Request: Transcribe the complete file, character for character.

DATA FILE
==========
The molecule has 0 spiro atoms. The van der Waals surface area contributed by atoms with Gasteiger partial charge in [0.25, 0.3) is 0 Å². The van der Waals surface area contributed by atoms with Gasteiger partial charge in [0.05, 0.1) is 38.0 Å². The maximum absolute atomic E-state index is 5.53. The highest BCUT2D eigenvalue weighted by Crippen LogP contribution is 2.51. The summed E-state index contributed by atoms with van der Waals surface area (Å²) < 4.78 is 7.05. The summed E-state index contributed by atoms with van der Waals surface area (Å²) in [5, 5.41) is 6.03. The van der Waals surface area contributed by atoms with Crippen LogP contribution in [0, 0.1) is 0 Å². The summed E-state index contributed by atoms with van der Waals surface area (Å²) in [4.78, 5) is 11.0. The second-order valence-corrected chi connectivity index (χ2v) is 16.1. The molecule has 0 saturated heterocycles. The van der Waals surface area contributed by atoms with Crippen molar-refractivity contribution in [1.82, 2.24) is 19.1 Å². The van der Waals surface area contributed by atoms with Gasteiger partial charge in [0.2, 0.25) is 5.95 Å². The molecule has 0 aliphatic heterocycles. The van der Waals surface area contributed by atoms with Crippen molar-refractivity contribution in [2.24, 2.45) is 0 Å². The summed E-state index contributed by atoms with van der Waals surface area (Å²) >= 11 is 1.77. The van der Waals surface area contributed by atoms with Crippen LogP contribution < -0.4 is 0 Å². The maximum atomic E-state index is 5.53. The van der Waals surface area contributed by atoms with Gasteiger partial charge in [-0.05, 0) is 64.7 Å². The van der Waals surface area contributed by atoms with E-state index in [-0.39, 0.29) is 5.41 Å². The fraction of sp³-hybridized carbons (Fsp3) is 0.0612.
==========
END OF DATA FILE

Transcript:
The molecule has 0 spiro atoms. The van der Waals surface area contributed by atoms with Gasteiger partial charge in [0.25, 0.3) is 0 Å². The van der Waals surface area contributed by atoms with Gasteiger partial charge in [0.05, 0.1) is 38.0 Å². The maximum absolute atomic E-state index is 5.53. The highest BCUT2D eigenvalue weighted by Crippen LogP contribution is 2.51. The summed E-state index contributed by atoms with van der Waals surface area (Å²) < 4.78 is 7.05. The summed E-state index contributed by atoms with van der Waals surface area (Å²) in [5, 5.41) is 6.03. The van der Waals surface area contributed by atoms with Crippen LogP contribution in [0, 0.1) is 0 Å². The summed E-state index contributed by atoms with van der Waals surface area (Å²) in [4.78, 5) is 11.0. The second-order valence-corrected chi connectivity index (χ2v) is 16.1. The molecule has 0 saturated heterocycles. The van der Waals surface area contributed by atoms with Crippen molar-refractivity contribution in [1.82, 2.24) is 19.1 Å². The van der Waals surface area contributed by atoms with Gasteiger partial charge in [0.2, 0.25) is 5.95 Å². The molecule has 0 aliphatic heterocycles. The van der Waals surface area contributed by atoms with Crippen molar-refractivity contribution in [2.24, 2.45) is 0 Å². The summed E-state index contributed by atoms with van der Waals surface area (Å²) >= 11 is 1.77. The van der Waals surface area contributed by atoms with Crippen LogP contribution < -0.4 is 0 Å². The maximum atomic E-state index is 5.53. The van der Waals surface area contributed by atoms with Gasteiger partial charge in [-0.05, 0) is 64.7 Å². The van der Waals surface area contributed by atoms with E-state index in [-0.39, 0.29) is 5.41 Å². The fraction of sp³-hybridized carbons (Fsp3) is 0.0612.